Lord of the Dawn: The Legend of Quetzalcoati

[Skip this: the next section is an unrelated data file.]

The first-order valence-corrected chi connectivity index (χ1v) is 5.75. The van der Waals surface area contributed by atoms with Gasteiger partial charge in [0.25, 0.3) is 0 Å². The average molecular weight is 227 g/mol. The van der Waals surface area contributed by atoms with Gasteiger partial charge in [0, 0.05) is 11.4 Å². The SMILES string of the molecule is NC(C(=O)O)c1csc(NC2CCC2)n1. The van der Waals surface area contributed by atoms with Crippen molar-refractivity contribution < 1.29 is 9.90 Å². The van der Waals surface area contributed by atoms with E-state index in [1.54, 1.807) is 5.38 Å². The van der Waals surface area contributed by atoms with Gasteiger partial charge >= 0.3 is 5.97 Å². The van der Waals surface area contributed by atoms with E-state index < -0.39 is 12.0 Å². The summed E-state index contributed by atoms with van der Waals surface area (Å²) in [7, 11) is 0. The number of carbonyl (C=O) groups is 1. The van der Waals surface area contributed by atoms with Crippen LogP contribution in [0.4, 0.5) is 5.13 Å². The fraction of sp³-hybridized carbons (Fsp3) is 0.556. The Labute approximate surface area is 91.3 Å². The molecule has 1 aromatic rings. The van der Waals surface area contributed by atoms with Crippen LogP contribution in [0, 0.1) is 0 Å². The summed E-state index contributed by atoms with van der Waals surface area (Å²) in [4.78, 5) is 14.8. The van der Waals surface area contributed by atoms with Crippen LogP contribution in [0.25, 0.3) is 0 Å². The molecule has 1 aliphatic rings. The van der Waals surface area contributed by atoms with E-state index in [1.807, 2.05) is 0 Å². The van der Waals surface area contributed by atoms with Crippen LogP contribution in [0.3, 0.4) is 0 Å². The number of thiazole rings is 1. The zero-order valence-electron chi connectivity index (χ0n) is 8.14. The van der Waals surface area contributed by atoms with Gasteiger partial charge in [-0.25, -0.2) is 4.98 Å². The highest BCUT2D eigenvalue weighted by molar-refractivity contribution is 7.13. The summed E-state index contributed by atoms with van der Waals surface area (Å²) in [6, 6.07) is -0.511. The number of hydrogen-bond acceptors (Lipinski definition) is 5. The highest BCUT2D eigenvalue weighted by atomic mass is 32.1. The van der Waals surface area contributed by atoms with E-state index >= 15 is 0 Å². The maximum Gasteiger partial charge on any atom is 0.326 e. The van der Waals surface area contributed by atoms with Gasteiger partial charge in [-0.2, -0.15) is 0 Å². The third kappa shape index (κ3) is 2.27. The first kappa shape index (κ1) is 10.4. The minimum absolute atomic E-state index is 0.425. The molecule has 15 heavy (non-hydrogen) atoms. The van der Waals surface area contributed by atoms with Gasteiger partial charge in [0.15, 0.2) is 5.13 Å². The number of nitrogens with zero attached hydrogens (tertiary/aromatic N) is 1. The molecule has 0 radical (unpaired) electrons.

Lord of the Dawn: The Legend of Quetzalcoati❮Download❯ ✤ Lord of the Dawn: The Legend of Quetzalcoati Author Rudolfo Anaya – Oaklandjobs.co.uk The legend of uetzalcóatl is the enduring epic myth of Mesoamerica The gods create the universe but man must carefully tend to the harmony of the world Without spiritual attention to harmony chaos ma the Dawn: PDF/EPUB ì The legend of uetzalcóatl is the enduring epic myth of Mesoamerica The gods create the universe but man must carefully tend to the harmony of the Lord of PDF \ world Without spiritual attention to harmony chaos may reign destroying the universe and civilizationThe ancient of the Dawn: The Legend ePUB ✓ Mexicans like other peoples throughout the world wrestled with ideas and metaphors of the Dawn: ePUB ☆ by which to know the Godhead and developed their own concepts about their relationship to the universe uetzalcóatl came to the Toltecs to teach them art agriculture of the Dawn: The Legend ePUB ✓ peace and knowledge He was a redeemer god and his story inspires instructs and entertains as do all the great myths of the worldNow available in paperback the Lord of the Dawn is Anaya’s exploration of the cosmology and the rich and complex spiritual thought of his Native American ancestors The story depicts the daily world of man the struggle between the peacemakers and the warmongers and the world of the gods and their role in the life of mankindABOUT THE CONTRIBUTORSRudolfo Anaya widely acclaimed as one of the founders of modern Chicano literature is professor emeritus of English at the University of New Mexico He is best known for the classic Bless Me Ultima. As author of The Last Toltec King and a person who has researched Toltec history for many years I give Lord of the Dawn 5 stars While much is known of the Aztec Mexica empire we know uite a deal less of the ancient Toltecs Much of Toltec history as we know it comes from Aztec informants who disclosed their oral traditions to long suffering Franciscan friars who laboriously chronicled tomes upon tomes of Aztec culture beliefs traditions and historyHundreds of years passed between the Toltec empire and the Aztec empire so that the stories oral histories legends and songs of Ce Acatl Topiltzin uetzalcoatl spread throughout ancient Mexico creating a plethora of regional versions of this cultural hero In addition the various incidents of Ce Acatl's life which appear in snippets and pieces are located across a span of arcane sources written in pictographs Nahuatl Latin and SpanishWas he a god or was he a man?Our esteemed and most admired author Rudolfo Anaya chooses to represent Topiltzin as a god uetzalcoatl incarnate who visits the Toltecs in human form to bring them the teachings of wisdom and spiritual awareness Through art and poetry uetzalcoatl is able to guide the Toltecs to a zenith of prosperityBut I get ahead of myself because the story begins with uetzalcoatl's nemesis Lord Huemac whose lusty character is driven by power greed and self gratification at the expense of others At the time uetzalcoatl arrives to Tula Lord Huemac is king and holds on to his power through selfishness manipulation and subversionThe two juxtaposed characters face off throughout the tale Not only do the characters come to life in and of themselves but they both represent greater archetypal themes Mr Anaya not only endears us with his storytelling he also leaves us to ponder the greater mysteries of good vs evil spirituality vs materialism and the power of forgivenessI've noticed that readers who love this genre tend to be divided over the difficult Nahuatl terminology When an author uses too many Nahuatl names and terms there are those who get frustrated They want to be able to follow the storyline without the hindrances of mind boggling words like Tlahuizcalpantecuhtli that take five times to sound out and a glossary at the end to comprehend At the other side of the field of fans is the sock it to me crowd that craves to be intellectually challenged at every turn These are the readers who put the book down so they can Google itLord of the Dawn is not jumbled up with difficult Nahuatl terminology It is an easy enjoyable read for anyone who wants a narrative style interpretation of this most beautiful time in our pastOne criticism I could see readers having with Lord of the Dawn is that it is over simplistic too short and doesn't contain enough detail I can understand this yearning as the legends surrounding uetzalcoatl both god and king are numerous indeed But I also understand why Mr Anaya might have chosen to tell the tale the way he did streamlined with minimal sensory description It would be my hunch that author Rudolfo Anaya chose to include only the elements of storytelling that were pertinent to his themes of good vs evil and spirituality vs materialism And this he does uite successfully Also the narrative honors that age old voice of wisdom found in the ancient texts Ea young seeker of knowledgeThe only criticism I have of Lord of the Dawn would be the use of a few anachronisms terminology that is out of place and time The words jasmine fiesta and coin all popped out at meI very much enjoyed Lord of the Dawn especially so because I have devoted so many years of my life to the study of Toltec history It is a delightful read that should accompany every History of Ancient Mexico college course This book informatively brings to life the myth of uetzalcoatl but not in a way that is particularly memorable or iconic A good book for those studying mythology It's a great story and told knowledgeably but not entertainingly This is interesting as it's certainly not just a dry and distant recitation of facts as many mythology texts areOverall I give it a solid meh notas died a symbolic death in a stone coffin and emerged 'reborn' sound familiar? for last life stage he then traveled simply w no ornamentation or riuesas sound familiar? at a point in his pilgrimage his only companions 'were dwarfs and cripples' inspiracion para 'holy mt'? he left holy marks and shrines along the way for worship traveled to tlillan tlapallan aka 'the land of blk and red' could be tabasco or w yukatan and mythic location where 'the morning star announces rebirth of the sun whr the red sun leaves the blkness of nt'ometeotl is lord and lady of duality ma and pa male and female founder of universe aka giver of life who begat 4 sons red tezcatlipoca and blk tez one god of war huitzilopochtli left handed hummingbird one was war was smlest and h built the world 'they gave women grains of corn for making cures and soothsaying and witchcraft then teh gods made the days and months they gave ea month 20 days and created 18 months' The legend was put together very well One can see it vividly like a vision dream being told by a shaman I've also read the Popol Vu which tells stories but is considerably drier and doesn't explain perspective to non indigenous readers But this book does well in keeping interest high and explaining perspective; hence my 5 star rating